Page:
Source | LinkedIn : By Anshumal Dikshit
I often wonder and I am sure some of you may have also thought about what is more important at work :Loyalty to the manager or to the organisation ?
My manager is the one who hires me, may talk about organisation vision and goals and I get influenced and motivated to join. Is it the organisation that pulls me to join or is it the manager’s selling skills ? Arguably both. If I were to segregate the two, I join a brand and my manager is just a representative. The Manager may be the owner , the CEO , a Leader or just a Manager and this in turn defines the vision and passion he carries. At times people join people irrespective of the organisation and thats the trust factor.
Organisational loyalty is a derivative of perceived organisation brand, work challenges, individual perception of growth opportunities, work culture and policies, to name a few. Basis some studies on correlation between organisation loyalty and retention, it may be inferred that employees with a high loyalty to the organisation may stay longer with the organisation. Its equally interesting to note that loyalty to the manager may also result in employees staying for long with the organisation.
This brings us to another interesting paradigm – some managers promote employee alignment to self and they are more comfortable working with such employees. I have seen instances where employees are so closely aligned that they even imitate the style of the manager ! This falls under a continuum – employees who see the manager as a role model and are greatly aligned, to employees who are greatly aligned with the organisation. And at times the manager may not even be a role model but the alignment does exist ! This gets manifest in the form of complete loyalty – whatever the manager says is the best viewpoint without being challenged by the employee – a situation of a completely compliant behaviour. This tends to become dys-functional over time since the manager may not get a healthy challenge to his viewpoint – the relations ship thrives but the organisation may suffer.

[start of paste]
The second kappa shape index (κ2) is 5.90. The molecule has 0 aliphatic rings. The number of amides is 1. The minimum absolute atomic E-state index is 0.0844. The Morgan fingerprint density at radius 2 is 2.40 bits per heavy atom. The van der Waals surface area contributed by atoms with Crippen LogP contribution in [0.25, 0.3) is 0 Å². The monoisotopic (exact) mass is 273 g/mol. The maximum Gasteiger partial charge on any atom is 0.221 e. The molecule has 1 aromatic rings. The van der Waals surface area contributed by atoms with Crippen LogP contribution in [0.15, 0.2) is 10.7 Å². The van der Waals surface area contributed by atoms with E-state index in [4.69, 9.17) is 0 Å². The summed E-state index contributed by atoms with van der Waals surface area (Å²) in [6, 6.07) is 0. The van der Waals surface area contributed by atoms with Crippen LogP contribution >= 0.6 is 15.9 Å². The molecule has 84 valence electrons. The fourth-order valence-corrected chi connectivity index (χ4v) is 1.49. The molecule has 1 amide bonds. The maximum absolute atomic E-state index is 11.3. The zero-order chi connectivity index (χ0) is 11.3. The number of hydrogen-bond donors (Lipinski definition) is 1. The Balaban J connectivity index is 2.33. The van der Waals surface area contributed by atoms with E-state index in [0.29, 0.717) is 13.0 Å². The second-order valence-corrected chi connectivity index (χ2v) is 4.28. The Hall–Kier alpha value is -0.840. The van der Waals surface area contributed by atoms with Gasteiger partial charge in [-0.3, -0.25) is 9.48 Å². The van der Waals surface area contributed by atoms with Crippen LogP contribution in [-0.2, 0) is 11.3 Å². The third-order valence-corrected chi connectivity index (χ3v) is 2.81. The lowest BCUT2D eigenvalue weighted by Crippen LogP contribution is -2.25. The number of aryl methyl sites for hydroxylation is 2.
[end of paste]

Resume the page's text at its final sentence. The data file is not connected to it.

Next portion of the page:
An employee committed to the organisation will always have a larger organisational interest foremost in his mind – he will no doubt be aligned to the manager for the “ role relationship” and not be a blind follower at a personal level.
I have seen organisations reaching a certain level and not growing beyond because new viewpoints are not coming through. The challenge in the culture does not exist – the manager does not accept new challenges and people who challenge are not managers !
The learning is to find a healthy balance between loyalty to the manager and the organisation. The bottom line is that the manager should also be made aware of this or he is introspective enough to make changes in his behaviour!